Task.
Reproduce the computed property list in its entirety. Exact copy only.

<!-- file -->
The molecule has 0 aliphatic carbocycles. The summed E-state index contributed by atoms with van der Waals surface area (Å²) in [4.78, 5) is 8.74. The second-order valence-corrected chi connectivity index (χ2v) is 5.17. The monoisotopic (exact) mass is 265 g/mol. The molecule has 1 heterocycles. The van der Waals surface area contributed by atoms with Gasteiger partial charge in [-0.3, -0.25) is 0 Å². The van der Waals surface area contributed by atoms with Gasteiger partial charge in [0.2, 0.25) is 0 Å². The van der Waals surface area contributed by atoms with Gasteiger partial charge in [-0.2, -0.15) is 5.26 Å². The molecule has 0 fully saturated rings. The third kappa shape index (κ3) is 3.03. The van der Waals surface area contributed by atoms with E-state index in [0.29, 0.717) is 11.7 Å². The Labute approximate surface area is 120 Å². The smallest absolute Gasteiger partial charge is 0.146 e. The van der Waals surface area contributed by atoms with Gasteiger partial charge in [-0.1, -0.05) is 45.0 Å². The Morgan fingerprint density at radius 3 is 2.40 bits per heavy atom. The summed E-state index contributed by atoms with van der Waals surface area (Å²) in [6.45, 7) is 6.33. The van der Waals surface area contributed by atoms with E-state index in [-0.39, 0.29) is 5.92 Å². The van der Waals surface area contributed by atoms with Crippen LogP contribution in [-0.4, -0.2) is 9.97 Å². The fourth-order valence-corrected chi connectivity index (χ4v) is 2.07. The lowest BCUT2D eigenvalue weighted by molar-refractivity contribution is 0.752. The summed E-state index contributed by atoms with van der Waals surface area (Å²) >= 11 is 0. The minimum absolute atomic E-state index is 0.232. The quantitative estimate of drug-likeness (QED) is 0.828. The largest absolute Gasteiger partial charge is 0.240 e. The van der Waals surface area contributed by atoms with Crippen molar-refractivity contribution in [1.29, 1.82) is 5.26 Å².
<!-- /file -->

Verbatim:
The molecule has 0 aliphatic carbocycles. The summed E-state index contributed by atoms with van der Waals surface area (Å²) in [4.78, 5) is 8.74. The second-order valence-corrected chi connectivity index (χ2v) is 5.17. The monoisotopic (exact) mass is 265 g/mol. The molecule has 1 heterocycles. The van der Waals surface area contributed by atoms with Gasteiger partial charge in [-0.3, -0.25) is 0 Å². The van der Waals surface area contributed by atoms with Gasteiger partial charge in [0.2, 0.25) is 0 Å². The van der Waals surface area contributed by atoms with Gasteiger partial charge in [-0.2, -0.15) is 5.26 Å². The molecule has 0 fully saturated rings. The third kappa shape index (κ3) is 3.03. The van der Waals surface area contributed by atoms with E-state index in [0.29, 0.717) is 11.7 Å². The Labute approximate surface area is 120 Å². The smallest absolute Gasteiger partial charge is 0.146 e. The van der Waals surface area contributed by atoms with Gasteiger partial charge in [-0.1, -0.05) is 45.0 Å². The Morgan fingerprint density at radius 3 is 2.40 bits per heavy atom. The summed E-state index contributed by atoms with van der Waals surface area (Å²) in [6.45, 7) is 6.33. The van der Waals surface area contributed by atoms with E-state index in [-0.39, 0.29) is 5.92 Å². The van der Waals surface area contributed by atoms with Crippen LogP contribution in [-0.4, -0.2) is 9.97 Å². The fourth-order valence-corrected chi connectivity index (χ4v) is 2.07. The lowest BCUT2D eigenvalue weighted by molar-refractivity contribution is 0.752. The summed E-state index contributed by atoms with van der Waals surface area (Å²) >= 11 is 0. The minimum absolute atomic E-state index is 0.232. The quantitative estimate of drug-likeness (QED) is 0.828. The largest absolute Gasteiger partial charge is 0.240 e. The van der Waals surface area contributed by atoms with Crippen molar-refractivity contribution in [1.29, 1.82) is 5.26 Å².